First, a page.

There will be a plenty of competition among auto brands advertising in the Super Bowl including Hyundai, Kia, Honda, Buick and Mercedes-Benz.
But the world’s two biggest car brands—Toyota and Volkswagen—won’t be represented in the Big Game. Instead, they’ll keep duking it out for what is arguably an even more important prize than the glare of the Super Bowl: the title of world’s best-selling automaker.
Interestingly, both the Toyota-owned luxury brand Lexus and Volkswagen’s Audi premium brand will be advertisers in Super Bowl LI. Volkswagen still has lots of image repair to do in the wake of Dieselgate before its brand is ready for the Big Game stage again, while the product launch cadence didn’t fit for Toyota to be in the Super Bowl this year as it often has been.
But VW and Toyota are slugging it out everywhere else. Volkswagen AG, as a total manufacturer and stable of many brands, narrowly beat out Toyota—including all of its brands—in 2016 global sales. Volkswagen hit 10.3 million vehicles (up 3.8 percent from the year before) while Toyota hit 10.2 million (up only 0.2 percent), which is why Toyota lost its crown to Volkswagen. Lackluster late-2o16 sales in the crucial US market didn’t help Toyota.
When it comes to individual brands, Toyota is still by far the largest, selling 8.5 million passenger and commercial vehicles under its main brand last year compared with just 6.5 million with the VW logo.
Toyota continues to push the envelope with all sorts of marketing that isn’t Super Bowl advertising, such as its outreach to American Hispanic Toyota owners with something called The Book of Names, a limited-edition, hard-cover illustrated publication.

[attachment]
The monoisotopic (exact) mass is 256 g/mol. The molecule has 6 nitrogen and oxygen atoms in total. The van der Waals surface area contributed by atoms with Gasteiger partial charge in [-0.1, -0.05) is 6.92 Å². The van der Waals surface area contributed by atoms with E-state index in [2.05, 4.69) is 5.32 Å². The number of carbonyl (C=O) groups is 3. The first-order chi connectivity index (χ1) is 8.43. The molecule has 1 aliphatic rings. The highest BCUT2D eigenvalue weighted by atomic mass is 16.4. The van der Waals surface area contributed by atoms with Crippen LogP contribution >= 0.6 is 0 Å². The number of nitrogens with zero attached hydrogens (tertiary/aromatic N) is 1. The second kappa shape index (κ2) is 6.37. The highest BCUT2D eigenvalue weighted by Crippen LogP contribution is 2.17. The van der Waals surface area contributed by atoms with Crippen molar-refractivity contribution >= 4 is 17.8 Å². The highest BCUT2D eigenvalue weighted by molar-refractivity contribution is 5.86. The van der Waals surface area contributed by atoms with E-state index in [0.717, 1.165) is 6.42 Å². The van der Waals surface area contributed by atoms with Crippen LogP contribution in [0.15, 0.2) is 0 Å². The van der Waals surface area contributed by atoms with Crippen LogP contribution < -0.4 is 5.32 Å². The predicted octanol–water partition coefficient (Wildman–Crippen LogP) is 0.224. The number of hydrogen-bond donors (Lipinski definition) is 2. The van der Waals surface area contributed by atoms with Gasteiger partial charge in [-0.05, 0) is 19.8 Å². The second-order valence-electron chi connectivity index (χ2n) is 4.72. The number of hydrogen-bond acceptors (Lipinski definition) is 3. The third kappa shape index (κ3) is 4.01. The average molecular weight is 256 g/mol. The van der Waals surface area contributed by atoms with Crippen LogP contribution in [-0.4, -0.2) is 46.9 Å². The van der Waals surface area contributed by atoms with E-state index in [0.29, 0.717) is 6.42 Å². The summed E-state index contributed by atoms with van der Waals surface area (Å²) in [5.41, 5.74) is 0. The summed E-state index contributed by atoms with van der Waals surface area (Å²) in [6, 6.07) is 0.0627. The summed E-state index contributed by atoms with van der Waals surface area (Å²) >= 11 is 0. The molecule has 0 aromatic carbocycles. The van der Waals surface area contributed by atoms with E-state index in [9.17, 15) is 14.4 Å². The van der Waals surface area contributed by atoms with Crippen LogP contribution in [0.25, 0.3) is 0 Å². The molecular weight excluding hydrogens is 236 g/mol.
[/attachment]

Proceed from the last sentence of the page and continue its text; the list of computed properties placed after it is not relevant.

The book contains thousands of monikers that have been shared by Toyota owners with the brand during its Mas Que Un Auto (“more than a car”) loyalty campaign, which taps into the special predilection of many Hispanic owners to name their cars. “Pinata,” “Gorilla,” “Magic Bus” and “Rocker” are among the names that Toyota collected in the book, which also features charming stories and fun facts behind some of the most popular “given names” for individual Toyota vehicles.
“The Book of Names represents an enduring tribute to the loyalty and spirit of Hispanic owners and Toyota’s genuine appreciation for them,” said Mia Phillips, Toyota’s national manager for brand multicultural and crossline marketing strategy, in a press release.
A “live” version of the book online also features in-person readings by actress Rosario Dawson and TV hosts, actresses and editors, and a special performance by Grammy-award-winning band La Santa Cecilia and top US disc jockey Alex Sensation. Guests can also order their own personalized badge and add their unique car-naming story and photo.
Meanwhile, Volkswagen is relying on new technology as an important way to sharpen its competitive position relative to Toyota and other brands, including experimentation with a head’s-up display that is enhanced by augmented reality in a new all-electric concept car.